Saffronisation of education, a misguided effort by world’s largest democracy


India prides herself on being the world’s greatest democracy and a thriving secular powerhouse to boot. Though the recent decision by the state of Madhya Pradesh of making it a compulsion to teach Gita in Mudrasahs as part of educational curricula could prove detrimental to the facade of Indian secularism.

I believe the proponents of ‘Hindutva’ are up to an unwelcome initiative, which could trigger unrest and engender animosity amongst the muslim groups, ensconced in the state.

An ideal secular system by default not only follows the mechanism of separating itself from the religious ethos of its citizens but it graduates a level further by creating new spaces for all its inhabitants to practice their faiths with freedom — the by product of which is communal harmony.

The afore mentioned scruple, with due respect, has been violated by this absurd decision on part of the Madhya Pradesh’s policy makers. The logic behind inculcating the teachings of Gita in Muslim Mudrasahs in the state, to broaden the gamut of subjects taught as part of Suffronisation of education agenda is an irrational one to say the least.

No matter how much reservations and differences i have with the prevailing circumstances of Mudrasahs in Pakistan, i would never endorse such an absurd idea that would further alienate an already ‘vulnerable’ educational system from the mainstream academia.

The mordenisation of a Madrasah can be done by other means as well. Why bound a student in a random Madrasah to mandatorily study Bhagvat Gita as part of educational curricula? I believe it should be left on the will of any Muslim if he voluntarily wants to delve into the comparative study of religions or not.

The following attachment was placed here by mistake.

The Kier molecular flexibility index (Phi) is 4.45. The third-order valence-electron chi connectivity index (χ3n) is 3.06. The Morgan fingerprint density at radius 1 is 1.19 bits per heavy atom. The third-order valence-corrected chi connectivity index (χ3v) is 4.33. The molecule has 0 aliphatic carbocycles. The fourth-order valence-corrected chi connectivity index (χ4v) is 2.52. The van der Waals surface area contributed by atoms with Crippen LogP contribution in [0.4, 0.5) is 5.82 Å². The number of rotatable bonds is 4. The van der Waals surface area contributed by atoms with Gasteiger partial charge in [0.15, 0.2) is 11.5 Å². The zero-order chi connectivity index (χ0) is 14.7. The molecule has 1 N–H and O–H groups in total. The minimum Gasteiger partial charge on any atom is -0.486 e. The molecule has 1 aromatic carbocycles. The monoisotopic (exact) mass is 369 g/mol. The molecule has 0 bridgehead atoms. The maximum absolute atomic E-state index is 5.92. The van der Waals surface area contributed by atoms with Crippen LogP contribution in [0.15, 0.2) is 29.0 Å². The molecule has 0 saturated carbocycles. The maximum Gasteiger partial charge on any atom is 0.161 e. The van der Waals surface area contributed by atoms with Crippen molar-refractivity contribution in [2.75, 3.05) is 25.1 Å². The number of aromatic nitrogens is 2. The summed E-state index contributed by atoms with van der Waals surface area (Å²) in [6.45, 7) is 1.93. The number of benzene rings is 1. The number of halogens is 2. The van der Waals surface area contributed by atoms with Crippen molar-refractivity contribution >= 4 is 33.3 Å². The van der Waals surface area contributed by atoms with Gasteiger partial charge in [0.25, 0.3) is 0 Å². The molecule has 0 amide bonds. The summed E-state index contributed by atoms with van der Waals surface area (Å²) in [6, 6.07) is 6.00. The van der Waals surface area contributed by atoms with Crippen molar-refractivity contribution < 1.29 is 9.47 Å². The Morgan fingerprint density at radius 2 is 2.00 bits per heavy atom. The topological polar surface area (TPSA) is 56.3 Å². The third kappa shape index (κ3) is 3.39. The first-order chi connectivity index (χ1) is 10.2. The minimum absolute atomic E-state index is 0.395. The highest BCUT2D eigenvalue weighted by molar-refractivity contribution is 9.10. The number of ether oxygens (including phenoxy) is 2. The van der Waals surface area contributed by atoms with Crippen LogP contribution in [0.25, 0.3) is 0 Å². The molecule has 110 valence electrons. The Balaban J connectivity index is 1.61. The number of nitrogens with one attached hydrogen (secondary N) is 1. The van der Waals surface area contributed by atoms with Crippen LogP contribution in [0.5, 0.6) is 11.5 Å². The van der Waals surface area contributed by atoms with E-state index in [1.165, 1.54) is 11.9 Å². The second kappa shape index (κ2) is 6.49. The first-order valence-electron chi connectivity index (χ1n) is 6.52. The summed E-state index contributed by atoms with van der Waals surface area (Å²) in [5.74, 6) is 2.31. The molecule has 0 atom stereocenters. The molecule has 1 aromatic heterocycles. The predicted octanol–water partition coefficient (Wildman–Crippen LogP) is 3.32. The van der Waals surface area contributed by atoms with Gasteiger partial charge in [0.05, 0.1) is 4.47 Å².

A prime example of that could be Mukhtar Ahmed of a local Madrasah in Varanasi district of Uttar Pradesh who teaches comparative study of both Holy Quran and Bhagvat Gita just to draw parallels between the two faiths. This exercise is acceptable as his personal decision where a state owned body does not dictate his method of pedagogy.

A skeptical eye could sense a tinge of political gimmickry in this decision backed by the right winged Bharatiya Janta Party (BJP) with the elections around the corner. With the recent Bodoland and Telangana separatist movements already shaking up the higher echelons of the Incumbent Indian government, there is no room for further sectarian rift.

The suffronisation of education by Hindutva radicalists draws uncanny parallels with the dogma of ‘talibanization’ that was incubated in Afghanistan and later permeated in Pakistani society by fundamentalists who try to coerce their own ideology on the masses.

Little had the paterfamiliases of Pakistan known during independence about a bunch of misled religious bigots who would convert the country into a ‘Pseudo Islamic state’ after it was emancipated from the mandatory humming of ‘Vande Mataram’ — a Hindutva ritual employed during assembly drills in pre partition schools.